RDG: We live in Arizona, and it’s a brutal climate for acoustic guitars, being so dry. But we often tour through humid parts of the country, so it definitely gets worked in all kinds of environments. But I just keep a humidifier in the case, and that’s all I have to worry about. One thing I want to note is that I am very particular about my guitar setup. Being someone who uses the whole neck, I’m somewhat demanding in that department. Aside from a small tweak to accommodate the change to medium gauge strings the day I got the guitar, I’m still playing on the factory setup, and I’m kind of amazed by that. I keep thinking, “At some point soon I’ll probably need to have a setup done,” but that time has still not come. The factory setup of the Takamine is great.
Cameron, you recently replaced your EF341SC with another EF341SC.
CH: I play very percussively, and over the years I got some cracks in the surface of my old guitar, and some scratches near the hole. I mean, it wasn’t quite Willie Nelson level, but people were like, “Oh, you could get a new guitar!” I was always like, “Why would I want a new guitar? I love this guitar.” So when I finally did get something to replace the Black Bruiser, I got the same exact model. I’m one of the least tech/gear guys I know, so I couldn’t tell you why I love it, just that I do.
Cameron Hood with his Legacy Series EF341SC. Photo by Ehab Tamimi.
Tucson seems to have a vibrant creative scene all around, including art and music and more. Do you find that the place you live has an impact on the music you make?
CH: I think so. I don’t think it’s as much about capturing the sound of the desert. Other artists have done that so much better, like the Sand Rubies or Calexico. For me, it’s the community of artists in Tucson… working on songs together, comparing ideas, being pushed in ways. Your friend in another band is doing great things and you want to do great things too.
RDG: We’re sort of right on the border, and there’s a real celebration of Mexican culture and really a celebration of all kinds of diversity here, whether it’s food or music or ideas. People sometimes say to us, “You should tour in Europe! They’re so openminded musically.” But then I realize that Tucson is one of those places. Now that I think about it, there are a number of bands from Tucson who do well in Europe because of that similarity. There’s a lot of cross pollination that happens here in the Desert Southwest.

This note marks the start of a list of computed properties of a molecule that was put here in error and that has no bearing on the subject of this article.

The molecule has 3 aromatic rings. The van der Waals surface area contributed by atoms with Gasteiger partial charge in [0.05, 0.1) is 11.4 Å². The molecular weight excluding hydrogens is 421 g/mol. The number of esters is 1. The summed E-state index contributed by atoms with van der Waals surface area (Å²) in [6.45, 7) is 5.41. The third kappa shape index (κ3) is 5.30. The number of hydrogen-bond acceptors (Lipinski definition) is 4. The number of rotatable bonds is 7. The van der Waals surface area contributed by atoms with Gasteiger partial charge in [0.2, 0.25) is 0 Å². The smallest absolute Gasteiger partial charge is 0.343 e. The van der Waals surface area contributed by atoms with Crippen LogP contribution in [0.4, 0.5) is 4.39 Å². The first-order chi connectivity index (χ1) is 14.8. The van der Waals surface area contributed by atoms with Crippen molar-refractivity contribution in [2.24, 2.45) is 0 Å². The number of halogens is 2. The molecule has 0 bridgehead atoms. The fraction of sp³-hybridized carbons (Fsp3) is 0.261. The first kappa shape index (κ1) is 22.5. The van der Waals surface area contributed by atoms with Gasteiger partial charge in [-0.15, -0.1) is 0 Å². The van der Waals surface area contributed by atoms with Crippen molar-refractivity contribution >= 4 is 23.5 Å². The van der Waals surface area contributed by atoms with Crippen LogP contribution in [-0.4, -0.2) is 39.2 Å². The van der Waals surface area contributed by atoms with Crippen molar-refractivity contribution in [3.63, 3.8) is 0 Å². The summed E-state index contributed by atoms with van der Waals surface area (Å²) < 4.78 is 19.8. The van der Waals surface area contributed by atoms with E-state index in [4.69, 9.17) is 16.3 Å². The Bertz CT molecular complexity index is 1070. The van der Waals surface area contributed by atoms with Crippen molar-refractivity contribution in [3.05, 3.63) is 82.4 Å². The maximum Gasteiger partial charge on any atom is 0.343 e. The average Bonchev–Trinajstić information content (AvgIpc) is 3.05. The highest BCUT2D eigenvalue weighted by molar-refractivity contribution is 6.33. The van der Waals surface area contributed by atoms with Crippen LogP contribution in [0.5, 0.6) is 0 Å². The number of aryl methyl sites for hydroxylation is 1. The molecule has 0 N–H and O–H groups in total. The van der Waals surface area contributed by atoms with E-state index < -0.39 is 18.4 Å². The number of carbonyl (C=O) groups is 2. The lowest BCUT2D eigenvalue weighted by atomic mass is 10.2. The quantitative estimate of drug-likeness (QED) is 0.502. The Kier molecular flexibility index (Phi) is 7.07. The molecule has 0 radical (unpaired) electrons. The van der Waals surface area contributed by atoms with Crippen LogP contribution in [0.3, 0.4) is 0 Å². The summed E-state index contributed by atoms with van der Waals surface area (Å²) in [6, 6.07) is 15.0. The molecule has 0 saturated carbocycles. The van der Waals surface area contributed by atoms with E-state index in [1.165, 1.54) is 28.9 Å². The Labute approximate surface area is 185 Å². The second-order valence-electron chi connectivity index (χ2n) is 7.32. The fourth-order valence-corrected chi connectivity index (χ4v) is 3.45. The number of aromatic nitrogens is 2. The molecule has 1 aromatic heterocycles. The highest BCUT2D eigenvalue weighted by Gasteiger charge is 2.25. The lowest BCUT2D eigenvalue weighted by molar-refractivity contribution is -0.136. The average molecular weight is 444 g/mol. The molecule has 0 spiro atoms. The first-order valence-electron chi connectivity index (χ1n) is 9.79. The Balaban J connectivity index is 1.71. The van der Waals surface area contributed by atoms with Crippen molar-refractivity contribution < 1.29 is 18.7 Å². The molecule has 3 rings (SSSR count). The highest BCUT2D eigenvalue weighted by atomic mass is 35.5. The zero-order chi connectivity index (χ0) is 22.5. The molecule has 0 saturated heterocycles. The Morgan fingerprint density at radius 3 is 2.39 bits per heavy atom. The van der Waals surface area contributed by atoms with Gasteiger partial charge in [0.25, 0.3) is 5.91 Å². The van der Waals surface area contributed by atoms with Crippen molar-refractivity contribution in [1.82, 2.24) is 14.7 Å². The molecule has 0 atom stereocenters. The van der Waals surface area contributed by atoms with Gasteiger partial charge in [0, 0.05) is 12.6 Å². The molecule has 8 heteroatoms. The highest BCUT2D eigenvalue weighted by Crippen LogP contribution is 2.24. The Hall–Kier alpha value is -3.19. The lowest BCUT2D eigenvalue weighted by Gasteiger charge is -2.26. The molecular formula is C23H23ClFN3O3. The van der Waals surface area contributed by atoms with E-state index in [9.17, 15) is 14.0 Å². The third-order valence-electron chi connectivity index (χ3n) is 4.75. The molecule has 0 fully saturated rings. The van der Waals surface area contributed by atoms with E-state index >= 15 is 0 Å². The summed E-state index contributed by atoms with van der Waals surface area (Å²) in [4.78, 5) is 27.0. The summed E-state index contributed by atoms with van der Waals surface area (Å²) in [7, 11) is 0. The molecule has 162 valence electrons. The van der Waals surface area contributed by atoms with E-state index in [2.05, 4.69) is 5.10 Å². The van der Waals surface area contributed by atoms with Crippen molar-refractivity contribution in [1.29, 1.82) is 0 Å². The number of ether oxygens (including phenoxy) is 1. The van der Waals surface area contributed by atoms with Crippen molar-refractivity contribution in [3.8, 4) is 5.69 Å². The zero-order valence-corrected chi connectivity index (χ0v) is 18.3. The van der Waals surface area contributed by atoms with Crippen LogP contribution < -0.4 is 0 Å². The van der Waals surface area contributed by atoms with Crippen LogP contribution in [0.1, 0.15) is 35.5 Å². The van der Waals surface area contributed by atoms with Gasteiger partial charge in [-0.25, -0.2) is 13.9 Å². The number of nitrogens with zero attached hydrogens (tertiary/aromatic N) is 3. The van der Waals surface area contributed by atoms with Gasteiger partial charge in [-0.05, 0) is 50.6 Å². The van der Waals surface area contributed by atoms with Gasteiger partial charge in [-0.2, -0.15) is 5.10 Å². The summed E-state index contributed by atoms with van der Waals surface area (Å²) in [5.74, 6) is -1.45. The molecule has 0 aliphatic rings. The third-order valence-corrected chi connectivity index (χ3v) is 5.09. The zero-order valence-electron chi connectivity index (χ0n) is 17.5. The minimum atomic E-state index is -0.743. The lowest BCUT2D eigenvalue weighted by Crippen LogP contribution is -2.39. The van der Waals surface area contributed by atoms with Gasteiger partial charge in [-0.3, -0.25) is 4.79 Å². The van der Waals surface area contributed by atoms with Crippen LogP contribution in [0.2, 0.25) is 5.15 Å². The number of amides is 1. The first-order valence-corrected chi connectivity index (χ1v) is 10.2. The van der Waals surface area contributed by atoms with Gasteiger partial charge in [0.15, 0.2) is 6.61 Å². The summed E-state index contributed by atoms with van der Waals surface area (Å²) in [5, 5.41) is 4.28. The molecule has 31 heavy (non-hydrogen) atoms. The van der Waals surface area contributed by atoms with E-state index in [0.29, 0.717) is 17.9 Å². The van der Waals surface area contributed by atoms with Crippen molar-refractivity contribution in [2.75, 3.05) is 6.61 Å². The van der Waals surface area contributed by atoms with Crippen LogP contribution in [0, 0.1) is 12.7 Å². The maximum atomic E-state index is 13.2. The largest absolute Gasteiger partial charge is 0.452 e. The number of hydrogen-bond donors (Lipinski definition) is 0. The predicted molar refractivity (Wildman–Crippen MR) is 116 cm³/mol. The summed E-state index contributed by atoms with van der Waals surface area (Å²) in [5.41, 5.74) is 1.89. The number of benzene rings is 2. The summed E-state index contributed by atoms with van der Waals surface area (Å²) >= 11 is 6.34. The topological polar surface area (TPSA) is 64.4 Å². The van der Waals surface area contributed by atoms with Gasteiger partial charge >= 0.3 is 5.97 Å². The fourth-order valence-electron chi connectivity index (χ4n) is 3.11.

I want to ask both of you guys about your respective beginnings as musicians. What made you pick up a guitar?
RDG: I was given a guitar as a Christmas gift from my grandma when I was in sixth grade. As soon as I touched the guitar, it really clicked. Around that same time, a friend of my dad gave me a sealed copy of Joe Satriani’s Time Machine double CD (I think she had received it accidentally through one of those "15 CDs for a penny" music clubs that used to exist in the early '90s). I remember being twelve and sitting with headphones on, listening to that album. There were fireworks going off in my brain and I was trying figuring out what was happening. It was the start of the plunge down a big rabbit hole of music and the possibilities of guitar. You just never get to the bottom of it.
CH: For me, getting into guitar was relational. I grew up with my dad playing guitar, and learning the Buddy Holly and Beatles songs he knew was something we could do together. And then, my brother and cousin who are both older than me also played guitar, and I just wanted to do whatever they were doing, so I started learning the R.E.M. and Green Day they liked so I could be in a band with them. I think it was mostly about spending time doing this activity with people I loved and wanted to be with.
Photo by Ehab Tamimi.
Cliche question time: who are some of the influences who are important to you as a guitarist, Ryan?
RDG: Well, I mentioned Joe Satriani being a big early influence. But as I transitioned towards an interest in acoustic music, I grew attracted to players like Béla Fleck and Chris Thile who were just breaking all kinds of ground. It didn’t matter that they played banjo and mandolin, I would just transcribe their licks for guitar. In fact, there’s something wonderful about finding musicians to learn and borrow from who don’t play guitar, because it forces you to expand your thinking and technique. But there are also plenty of guitarists out there who I absolutely love, including folks like Julian Lage, Chris Eldridge, Molly Tuttle, and Tommy Emmanuel.